Fishermen on the Sea of Galilee in Israel have been hauling in nets brimming with fish since Biblical times—the disciple Peter filled his nets to the point of breaking after Jesus showed him where to cast. But now, the Israeli government says overfishing has put an end to the bounty, and a two-year ban on fishing is the only answer (short of another miracle, one assumes).
Israel’s cabinet approved the ban last month in hopes that depleted fish stocks in the freshwater lake where Jesus walked on water will bounce back. As recently as 2005, the BBC reports, nearly 300 tonnes of St. Peter’s fish—a species of tilapia popular with tourists—were caught every year. Last year, only eight tonnes were pulled in. The decline, according to the Ministry of Agriculture, is a result of a decade of unregulated fishing and the use of illegal fine-mesh nets that catch fish before they can reproduce. “We are just before a catastrophe,” said Chaim Anjioni, director of fisheries. “We need to stop fishing to give the small fish a chance to grow.”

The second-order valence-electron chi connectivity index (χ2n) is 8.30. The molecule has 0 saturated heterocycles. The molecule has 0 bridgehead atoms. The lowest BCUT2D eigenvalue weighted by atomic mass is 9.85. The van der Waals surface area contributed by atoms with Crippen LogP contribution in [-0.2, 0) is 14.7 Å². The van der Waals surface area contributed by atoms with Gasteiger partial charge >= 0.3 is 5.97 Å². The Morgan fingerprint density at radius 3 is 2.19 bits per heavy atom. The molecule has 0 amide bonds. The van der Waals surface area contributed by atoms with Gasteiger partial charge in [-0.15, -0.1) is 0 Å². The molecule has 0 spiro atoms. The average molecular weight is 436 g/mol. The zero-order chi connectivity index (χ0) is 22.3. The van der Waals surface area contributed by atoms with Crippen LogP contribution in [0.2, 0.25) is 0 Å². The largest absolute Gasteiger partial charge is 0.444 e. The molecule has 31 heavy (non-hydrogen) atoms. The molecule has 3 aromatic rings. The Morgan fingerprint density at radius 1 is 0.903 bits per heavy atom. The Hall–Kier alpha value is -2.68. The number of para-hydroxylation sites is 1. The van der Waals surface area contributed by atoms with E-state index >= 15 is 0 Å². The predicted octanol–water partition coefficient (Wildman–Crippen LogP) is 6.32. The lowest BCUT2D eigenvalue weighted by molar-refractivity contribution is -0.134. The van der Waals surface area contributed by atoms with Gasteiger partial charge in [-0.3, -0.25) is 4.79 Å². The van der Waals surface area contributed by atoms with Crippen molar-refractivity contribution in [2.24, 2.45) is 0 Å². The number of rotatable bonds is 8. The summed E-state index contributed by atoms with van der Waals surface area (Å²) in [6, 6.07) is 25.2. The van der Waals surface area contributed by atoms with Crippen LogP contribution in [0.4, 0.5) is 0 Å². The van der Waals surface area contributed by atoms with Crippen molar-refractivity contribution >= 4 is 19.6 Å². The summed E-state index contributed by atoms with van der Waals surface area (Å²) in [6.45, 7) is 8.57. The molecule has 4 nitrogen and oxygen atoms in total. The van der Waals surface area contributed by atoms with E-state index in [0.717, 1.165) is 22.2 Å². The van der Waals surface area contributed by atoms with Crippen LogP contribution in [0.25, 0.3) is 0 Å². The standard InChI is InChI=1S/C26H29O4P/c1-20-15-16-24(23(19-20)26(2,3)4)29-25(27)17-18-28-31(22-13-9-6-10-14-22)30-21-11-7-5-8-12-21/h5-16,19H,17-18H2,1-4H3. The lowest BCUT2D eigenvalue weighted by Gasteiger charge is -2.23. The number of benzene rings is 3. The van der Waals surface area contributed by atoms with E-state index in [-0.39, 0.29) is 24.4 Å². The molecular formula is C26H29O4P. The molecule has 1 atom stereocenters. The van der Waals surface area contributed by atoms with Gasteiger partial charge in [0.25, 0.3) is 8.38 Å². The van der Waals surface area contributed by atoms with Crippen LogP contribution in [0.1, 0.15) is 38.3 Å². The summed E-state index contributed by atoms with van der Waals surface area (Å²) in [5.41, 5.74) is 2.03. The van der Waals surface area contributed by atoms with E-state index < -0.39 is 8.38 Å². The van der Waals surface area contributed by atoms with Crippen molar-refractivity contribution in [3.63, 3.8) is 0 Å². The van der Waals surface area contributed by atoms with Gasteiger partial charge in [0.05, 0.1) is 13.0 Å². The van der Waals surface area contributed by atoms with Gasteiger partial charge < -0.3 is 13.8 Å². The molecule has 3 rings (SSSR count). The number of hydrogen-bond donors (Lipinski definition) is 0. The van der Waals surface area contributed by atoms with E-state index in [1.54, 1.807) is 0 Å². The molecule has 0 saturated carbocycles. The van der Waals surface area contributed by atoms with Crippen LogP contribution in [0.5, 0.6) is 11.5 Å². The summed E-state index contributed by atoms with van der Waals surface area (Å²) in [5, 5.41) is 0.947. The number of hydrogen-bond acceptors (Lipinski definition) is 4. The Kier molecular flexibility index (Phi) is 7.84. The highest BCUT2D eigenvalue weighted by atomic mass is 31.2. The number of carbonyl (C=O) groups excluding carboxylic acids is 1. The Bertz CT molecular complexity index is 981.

The reaction to the ban among roughly 200 licensed fishermen has been mixed. Some see the moratorium as regrettable but necessary, while others blame the drop in stocks on an increased cormorant population or low water levels. Scientists, however, say overfishing is clearly the leading factor; up to 80 per cent of fish caught in recent years were under legal size limits, according to one study.
Speaking in his cabinet, Prime Minister Benjamin Netanyahu assured those put out of work by the ban that financial support will be available: “We will support the fishermen and make sure the lake is restocked with fish.” He also reminisced over days spent fishing on the Sea of Galilee as a boy: “The fish were excellent,” he said.